One of the benefits of editing a blog with weekly postings is that the work comes with some time for sorting and evaluating other posts, and for weighing the strengths and utility of those posts in curating resources for your own readers. During the past week, I’ve been mulling and culling sources shared by educators and reporters concerned about how to engage students in navigating news and social media sources with tools for accessing accuracy and evaluating validity. I’ve selected three to share in this post:
All Things Tech writer Wynne Davis provides an overview of the topic in “Fake Or Real? How To Self-Check The News And Get The Facts”, which is accessible as a web page, or a Google document. Davis’ report provides links to key researchers in this area, and distills the following clear guidelines – with explanatory text – that can be easily drawn into a handout to be shared with students charged with finding and assessing sources:
- Pay attention to the domain and URL
- Read the “About Us” section
- Look at the quotes in a story
- Look at who said them
- Check the comments
- Reverse image search
Analysing Websites: An OpenSource Project
The on-going project of Melissa Zimdars, assistant professor of communication and media at Merrimack College, provides a number of tools/resources useful to teachers and learners who are navigating publications and press sites as part of their course work. Zimdars’ resource – “False, Misleading, Clickbait-y, and/or Satirical ‘News’ Sources” – opens with tips for analysing the veracity of new sites; more important, the middle section of this document outlines the multiple steps her OpenSources project in analysing sites, and in closing the document sets out, via a succinctly labeled and clearly tabled set up, an accounting of the site that have been analysed.
Doing the Work of Critically Evaluating Information
As the creator, Lindsay Matts-Benson from the University Libraries notes::
Part of the problem with trying to find accurate news on social media is that we are often trapped in a filter bubble of information – meaning that we only read, like, and share things that align with our own belief system. It is important to challenge those beliefs and be more critical of the media we consume and share. Information and media literacy is not just a problem of or a cure for the right or left. It is an essential skill for all of us no matter where we lie on the political spectrum.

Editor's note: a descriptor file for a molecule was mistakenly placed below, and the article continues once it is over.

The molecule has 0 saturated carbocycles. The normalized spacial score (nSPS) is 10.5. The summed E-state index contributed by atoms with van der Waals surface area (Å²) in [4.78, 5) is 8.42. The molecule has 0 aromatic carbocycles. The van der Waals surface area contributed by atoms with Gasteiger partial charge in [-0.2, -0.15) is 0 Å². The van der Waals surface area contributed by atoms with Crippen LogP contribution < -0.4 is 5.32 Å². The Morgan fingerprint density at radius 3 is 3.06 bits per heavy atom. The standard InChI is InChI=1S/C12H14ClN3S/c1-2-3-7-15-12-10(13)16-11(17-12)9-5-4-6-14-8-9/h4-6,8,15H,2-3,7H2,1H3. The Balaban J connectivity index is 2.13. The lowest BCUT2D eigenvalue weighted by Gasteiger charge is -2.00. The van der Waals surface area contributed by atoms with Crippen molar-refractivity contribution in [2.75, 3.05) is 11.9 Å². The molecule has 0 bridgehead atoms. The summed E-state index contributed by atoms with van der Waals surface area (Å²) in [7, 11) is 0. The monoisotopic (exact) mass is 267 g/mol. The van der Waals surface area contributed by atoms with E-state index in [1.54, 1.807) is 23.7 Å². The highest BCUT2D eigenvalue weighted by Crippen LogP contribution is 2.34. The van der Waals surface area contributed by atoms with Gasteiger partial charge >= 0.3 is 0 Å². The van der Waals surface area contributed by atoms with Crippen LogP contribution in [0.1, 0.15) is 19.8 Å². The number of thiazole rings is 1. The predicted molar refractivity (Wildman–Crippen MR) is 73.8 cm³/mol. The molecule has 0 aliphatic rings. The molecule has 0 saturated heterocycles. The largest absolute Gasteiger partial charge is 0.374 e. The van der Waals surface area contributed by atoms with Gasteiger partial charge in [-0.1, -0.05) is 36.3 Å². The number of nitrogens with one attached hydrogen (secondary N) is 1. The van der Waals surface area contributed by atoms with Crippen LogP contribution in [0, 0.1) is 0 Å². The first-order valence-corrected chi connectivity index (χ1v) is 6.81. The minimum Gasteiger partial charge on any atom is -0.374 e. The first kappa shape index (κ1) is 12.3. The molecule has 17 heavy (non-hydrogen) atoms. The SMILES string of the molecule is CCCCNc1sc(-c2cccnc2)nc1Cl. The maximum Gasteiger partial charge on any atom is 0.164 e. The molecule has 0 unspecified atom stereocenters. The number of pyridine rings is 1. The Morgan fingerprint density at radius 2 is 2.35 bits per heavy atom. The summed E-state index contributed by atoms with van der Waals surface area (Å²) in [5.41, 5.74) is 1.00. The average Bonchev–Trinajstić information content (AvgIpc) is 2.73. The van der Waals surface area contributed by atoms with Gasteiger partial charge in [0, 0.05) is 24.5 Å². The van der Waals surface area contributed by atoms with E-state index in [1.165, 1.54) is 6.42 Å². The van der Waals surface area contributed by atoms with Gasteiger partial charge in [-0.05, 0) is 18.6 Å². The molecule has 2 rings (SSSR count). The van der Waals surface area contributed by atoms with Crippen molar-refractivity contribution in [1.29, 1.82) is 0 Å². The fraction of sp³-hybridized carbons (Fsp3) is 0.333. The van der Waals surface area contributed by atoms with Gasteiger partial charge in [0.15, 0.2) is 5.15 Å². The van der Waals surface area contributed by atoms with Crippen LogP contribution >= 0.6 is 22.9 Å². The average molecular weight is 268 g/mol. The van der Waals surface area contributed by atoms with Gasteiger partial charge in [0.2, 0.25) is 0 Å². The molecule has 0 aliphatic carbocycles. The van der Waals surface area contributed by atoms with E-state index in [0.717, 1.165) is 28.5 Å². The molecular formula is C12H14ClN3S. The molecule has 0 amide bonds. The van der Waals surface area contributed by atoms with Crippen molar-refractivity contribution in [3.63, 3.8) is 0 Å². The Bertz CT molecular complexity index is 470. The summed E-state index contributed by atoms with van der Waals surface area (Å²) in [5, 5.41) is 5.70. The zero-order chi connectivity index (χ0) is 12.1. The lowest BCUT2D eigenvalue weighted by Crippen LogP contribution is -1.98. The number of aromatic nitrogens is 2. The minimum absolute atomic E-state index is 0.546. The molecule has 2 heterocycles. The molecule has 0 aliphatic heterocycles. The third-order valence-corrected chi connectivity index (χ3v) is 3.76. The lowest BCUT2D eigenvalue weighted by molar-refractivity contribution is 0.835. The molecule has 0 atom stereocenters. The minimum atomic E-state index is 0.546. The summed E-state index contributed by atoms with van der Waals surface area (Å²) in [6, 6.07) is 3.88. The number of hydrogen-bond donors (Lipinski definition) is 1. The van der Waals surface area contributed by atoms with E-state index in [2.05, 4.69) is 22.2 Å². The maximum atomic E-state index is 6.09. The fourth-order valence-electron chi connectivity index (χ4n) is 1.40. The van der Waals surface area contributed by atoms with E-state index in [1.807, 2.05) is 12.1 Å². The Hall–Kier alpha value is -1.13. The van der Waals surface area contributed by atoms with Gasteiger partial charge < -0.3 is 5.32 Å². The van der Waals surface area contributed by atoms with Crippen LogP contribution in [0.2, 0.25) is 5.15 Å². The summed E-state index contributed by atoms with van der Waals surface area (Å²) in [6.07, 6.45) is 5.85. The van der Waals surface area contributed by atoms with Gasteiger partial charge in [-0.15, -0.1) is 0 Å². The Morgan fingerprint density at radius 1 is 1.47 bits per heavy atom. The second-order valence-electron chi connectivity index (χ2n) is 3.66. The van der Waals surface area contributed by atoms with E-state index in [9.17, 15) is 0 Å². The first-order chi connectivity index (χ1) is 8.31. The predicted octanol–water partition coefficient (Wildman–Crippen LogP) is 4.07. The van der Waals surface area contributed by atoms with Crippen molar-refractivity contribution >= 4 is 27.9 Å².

The document – which is set up for ease in sharing with students in print and digital formats – offers six overarching tips, with links to specific examples and resources in the digital version. The companion video focusing on assessing sources of information may also be of interest to teachers. What follows is a recap of the tips and their linked talking points:
Be critical of images
- Images are often used in the wrong context to tell a story.
- Look for “photoshopped” errors, blurriness, pixelation etc.
- Use Google Reverse Image Search to search for the image source.
- Search for images of same event from multiple outlets to confirm truthfulness.
- Screenshots are easily faked.
Investigate the URL/site
- It is easy to clone a website and get a similar-enough URL to create a fake site.
- .gov sites aren’t without bias. but do provide a record of the happenings of the government – in theory.
- Look for bias in the site
- When in doubt, Google it.
Read beyond the headline
- Look at multiple headings on the same issue from different sources.
- Look to see who the article is citing.
- Who is the news source or social media quoting or retweeting?
Verify the author
- Most journalists want to claim their writing. If you can’t find an author, be suspicious.
- View the profile of the tweeter/sharer in question.
- Being verified on social media doesn’t mean that author is unbiased.
Track down original source
- Author, quotes, and citations should give you an idea where to find the original source of the information.
- Search for quotations in Google to check for accuracy.
Watch out for new technologies
- New technologies will make it harder to identify the real from the fake.
All sources noted in this post have been gathered
into an Evaluating News Sources folder that is downloadable via Google Drive.